On the evening of transmission the BBC’s switchboard shut down, overwhelmed by the sheer number of calls from people offering help. Little actual change occurred as a result of the program, to the disappointment of Loach and Garnett, who were seen by politicians of ‘various hues’ who congratulated them on a ‘valuable contribution’ to ‘understanding the problem’. The extent to which the ‘establishment can absorb cries of anguish and protest’ was ‘salutary and politicising’, Loach says. Among Loach’s nine other Wednesday Plays, all shot outside the studio, were Up the Junction (1965), Three Clear Sundays (1965) and The Big Flame (1969), taking abortion-law reform, capital punishment and striking dock workers as themes.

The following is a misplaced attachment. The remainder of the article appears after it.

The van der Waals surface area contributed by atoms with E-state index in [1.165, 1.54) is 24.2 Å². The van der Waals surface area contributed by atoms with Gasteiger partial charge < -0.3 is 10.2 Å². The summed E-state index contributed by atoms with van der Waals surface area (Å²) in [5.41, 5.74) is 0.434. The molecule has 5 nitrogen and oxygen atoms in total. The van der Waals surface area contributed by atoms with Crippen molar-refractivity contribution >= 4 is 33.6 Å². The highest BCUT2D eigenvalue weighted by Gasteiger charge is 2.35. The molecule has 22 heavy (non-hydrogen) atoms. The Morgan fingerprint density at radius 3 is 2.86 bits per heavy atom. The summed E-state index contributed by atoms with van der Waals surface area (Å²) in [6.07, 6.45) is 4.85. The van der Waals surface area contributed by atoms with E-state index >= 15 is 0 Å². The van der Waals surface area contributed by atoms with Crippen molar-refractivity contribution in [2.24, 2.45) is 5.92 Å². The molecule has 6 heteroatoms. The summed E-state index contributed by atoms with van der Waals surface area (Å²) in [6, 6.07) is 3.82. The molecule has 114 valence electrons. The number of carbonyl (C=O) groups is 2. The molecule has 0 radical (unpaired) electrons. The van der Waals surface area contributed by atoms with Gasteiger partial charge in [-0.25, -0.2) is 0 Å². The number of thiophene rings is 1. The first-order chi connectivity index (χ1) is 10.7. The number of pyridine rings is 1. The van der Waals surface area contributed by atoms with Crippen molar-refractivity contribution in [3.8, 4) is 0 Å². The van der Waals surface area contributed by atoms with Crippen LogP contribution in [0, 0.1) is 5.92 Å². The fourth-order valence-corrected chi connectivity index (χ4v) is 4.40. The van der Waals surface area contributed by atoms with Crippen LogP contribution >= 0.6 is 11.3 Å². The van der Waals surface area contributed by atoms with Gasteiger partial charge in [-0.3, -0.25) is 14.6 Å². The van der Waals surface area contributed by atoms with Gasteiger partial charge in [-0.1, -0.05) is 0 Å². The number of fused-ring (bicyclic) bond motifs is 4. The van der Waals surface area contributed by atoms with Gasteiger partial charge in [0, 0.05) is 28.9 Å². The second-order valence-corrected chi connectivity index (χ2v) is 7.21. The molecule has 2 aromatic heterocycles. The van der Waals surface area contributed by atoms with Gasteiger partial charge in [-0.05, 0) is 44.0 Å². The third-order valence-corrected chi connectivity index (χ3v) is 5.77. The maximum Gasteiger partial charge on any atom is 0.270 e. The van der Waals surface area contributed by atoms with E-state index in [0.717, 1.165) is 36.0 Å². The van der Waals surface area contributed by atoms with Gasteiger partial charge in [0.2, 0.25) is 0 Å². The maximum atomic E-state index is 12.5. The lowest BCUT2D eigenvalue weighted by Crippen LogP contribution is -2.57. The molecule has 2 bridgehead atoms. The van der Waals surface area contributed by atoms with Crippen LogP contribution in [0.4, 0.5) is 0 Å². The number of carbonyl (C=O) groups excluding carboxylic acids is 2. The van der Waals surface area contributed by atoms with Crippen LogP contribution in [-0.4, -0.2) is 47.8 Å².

Loach’s feature film Kes (1969), ranked seventh on the British Film Institute’s list of 100 best British films of the twentieth century—a list that begins with Carol Reed’s The Third Man (1949) and ends with Roland Joffé’s The Killing Fields (1984)—opens onto a dimly lit room with a rumpled double bed full-screen. A figure gropes around for an alarm clock. Billy, who is in his final year at school—he is fifteen—urges his spiteful half-brother, Jud, who works in the local mine, out of the bed they share. Later that day Billy roams the countryside around his hometown, Barnsley. It’s one of the places in which George Orwell lived, on and off, while writing The Road to Wigan Pier. Its desolate urban areas are spotted with remnants of the woodland and upland moor that surround the town. Billy’s a bird fancier and has seen a kestrel in flight nearby. Trying to borrow a book about training hawks and kestrels from the local library, he is turned away, so, wanting to get on with the job in hand, Billy visits a second-hand bookshop, and slips a suitable book inside his jacket.